Maybe with this in mind, Bar Pepito in King's Cross has opened. It's an offshoot of the already popular Spanish restaurant, Camino, but even more hardcore. I use the word 'hardcore' as Bar Pepito is all about sherry. Sadly, we Brits still tend to view sherry as something to politely sip with older female relatives at Christmas from bottles that have gathered dust since the previous year, not as an invigorating pick-me-up after a hard day at work.

Step into Bar Pepito and this all changes – it's as though you've suddenly been transported to Seville or Granada. With a glass of tangy, salty Fino or Manzanilla (from £3.50 for 100ml) and nibbling some sublime hand-sliced pata negra ham (£15.50) or large juicy 'Gordal' olives (£2.25), sherry suddenly seems quite different. There are 15 sherries available by the glass and a tempting range of stylishly served tapas. There's even a little dish of chocolate coated figs (£4.75) – perfect for treacly Pedro Ximenez (one of the few wines that can truly stand up to chocolate). The sherry and food menus work in nicely complimentary ways, with plenty of suggested partnerships.

A feature of Bar Pepito is that it offers themed flights of three 50ml measures (£7.25–12.50). It also has eight sherries available from an Enomatic dispensing machine, starting at less than £1.00. On a recent visit, these were a little too warm (particularly an issue for the drier styles), but that's a minor criticism of such a fun, unique and quality-driven place (although another criticism is the limited opening hours). Bar Pepito is a tiny gem of a place, thankfully with a large outdoor courtyard and you will almost certainly have to stand.

Open: Wednesday to Saturday 5pm until midnight.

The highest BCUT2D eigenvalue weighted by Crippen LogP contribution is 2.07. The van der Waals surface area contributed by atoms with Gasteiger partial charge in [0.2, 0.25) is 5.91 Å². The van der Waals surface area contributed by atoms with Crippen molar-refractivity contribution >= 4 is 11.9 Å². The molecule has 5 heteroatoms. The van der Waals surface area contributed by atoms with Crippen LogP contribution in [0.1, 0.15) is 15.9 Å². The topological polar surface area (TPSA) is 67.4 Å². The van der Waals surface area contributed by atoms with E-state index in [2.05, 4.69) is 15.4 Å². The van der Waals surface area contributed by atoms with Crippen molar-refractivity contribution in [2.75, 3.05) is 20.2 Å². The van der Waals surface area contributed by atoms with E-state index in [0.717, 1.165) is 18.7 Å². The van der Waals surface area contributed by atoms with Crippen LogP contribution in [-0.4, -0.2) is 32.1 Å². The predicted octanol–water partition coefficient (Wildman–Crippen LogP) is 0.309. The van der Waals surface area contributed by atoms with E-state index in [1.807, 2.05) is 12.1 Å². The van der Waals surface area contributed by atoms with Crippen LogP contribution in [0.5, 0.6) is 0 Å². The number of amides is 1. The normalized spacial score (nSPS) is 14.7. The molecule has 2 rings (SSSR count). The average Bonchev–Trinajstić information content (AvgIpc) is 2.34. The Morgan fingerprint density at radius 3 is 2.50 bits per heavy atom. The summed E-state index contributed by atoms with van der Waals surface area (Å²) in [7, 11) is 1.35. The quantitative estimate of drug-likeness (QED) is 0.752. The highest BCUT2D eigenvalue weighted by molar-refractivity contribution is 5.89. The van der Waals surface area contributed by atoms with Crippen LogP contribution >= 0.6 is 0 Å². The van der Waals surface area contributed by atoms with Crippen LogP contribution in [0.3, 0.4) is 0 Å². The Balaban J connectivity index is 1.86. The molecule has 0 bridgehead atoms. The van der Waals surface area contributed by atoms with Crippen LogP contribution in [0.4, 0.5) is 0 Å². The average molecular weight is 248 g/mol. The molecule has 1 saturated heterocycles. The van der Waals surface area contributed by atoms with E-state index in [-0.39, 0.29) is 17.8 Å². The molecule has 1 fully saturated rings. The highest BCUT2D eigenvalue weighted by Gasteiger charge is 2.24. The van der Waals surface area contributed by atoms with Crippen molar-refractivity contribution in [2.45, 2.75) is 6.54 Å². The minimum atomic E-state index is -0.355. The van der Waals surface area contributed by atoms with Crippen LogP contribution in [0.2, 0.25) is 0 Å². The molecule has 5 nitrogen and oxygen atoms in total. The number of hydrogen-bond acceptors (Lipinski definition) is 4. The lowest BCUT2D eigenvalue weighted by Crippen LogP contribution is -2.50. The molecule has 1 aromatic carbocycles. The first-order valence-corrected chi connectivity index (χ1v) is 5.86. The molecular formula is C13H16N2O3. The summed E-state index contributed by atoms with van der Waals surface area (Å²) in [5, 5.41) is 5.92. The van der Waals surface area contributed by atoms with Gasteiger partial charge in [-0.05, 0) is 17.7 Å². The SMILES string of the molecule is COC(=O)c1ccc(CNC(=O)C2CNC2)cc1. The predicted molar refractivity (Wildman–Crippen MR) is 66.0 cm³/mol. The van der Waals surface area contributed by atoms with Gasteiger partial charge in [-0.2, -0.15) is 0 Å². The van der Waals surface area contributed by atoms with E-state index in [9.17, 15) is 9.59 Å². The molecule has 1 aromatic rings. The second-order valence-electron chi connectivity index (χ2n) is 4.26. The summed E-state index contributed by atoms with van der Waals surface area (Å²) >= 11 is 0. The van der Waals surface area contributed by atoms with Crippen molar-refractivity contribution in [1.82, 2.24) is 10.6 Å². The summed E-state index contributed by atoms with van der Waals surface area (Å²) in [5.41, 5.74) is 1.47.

Varnishers Yard, The Regent Quarter, King's Cross, London N1 9NL

Monday, 5 April 2010

Vino-Lok: an unexpected thrill for a wine nerd

This is where I have to declare myself as quite a serious wine nerd. I have been working in the wine business for nearly two decades, but my fascination with the subject predates that considerably.

Early on something in me clicked regarding wine. By the time I was 12 I was collecting wine corks and I remember clearly how this started. My family had been having lunch with some close friends and I noticed how the wine cork had a picture of the château on it, as well as the name of the producer and the date. It was also long and rather handsome looking. It turned out that our friends had had a case of the wine and still had most of the corks. As I was interested, they gave them all to me. As a set, they looked really impressive – and these were just closures for wine, let alone the bottle or label. Pretty smart, I thought. I now have hundreds of corks and, as the years go on, I've become increasingly discriminating. Corks I keep now tend to be cherished souvenirs of spectacular bottles (although others still slip through the net for sentimental reasons).

Consequently, I've also taken an interest in developments in wine closures and the rise in popularity of alternatives to cork due to the prevalence of TCA (corked wines). Screwcaps fall way behind corks on the romance stakes, but are well suited to a large proportion of wine and generally work reliably (unlike cork). I can understand, though, that if you are producer of top-end wines and are looking for something with more of a sense of occasion, you might consider other options.

Recently we had some friends round for dinner and, while I was opening one of the wines, I had a thrilling experience (for a wine nerd). An interesting bottle I'd bought in Vienna a couple of years ago turned out to be sealed with a Vino-Lok. I had never come across one before and was I excited! We were with non-winey friends, and they just had to bear with me. I can't yet bring myself to dispose of the bottle and I certainly won't be getting rid of the gorgeous glass stopper. It is a thing of such elegance and beauty (please excuse all the pictures). It's easy to handle and feels luxuriously heavy. A number of notable producers are using them (I've seen references online to Domaine Weinbach and Calera), as well as Schloss Vollrads who has been leading this vanguard for a while. They are easier to come across in Germany and Austria. Mine came from Umathum in Burgenland, bought from one of the wonderful Wein & Co wine shops/bars in Vienna.

The Vino-Lok (or Vino-Seal) is manufactured by Alcoa Deutschland and is used with the Dupont Elvax sealing ring. Apparently the cost is about the same as that for a high quality cork.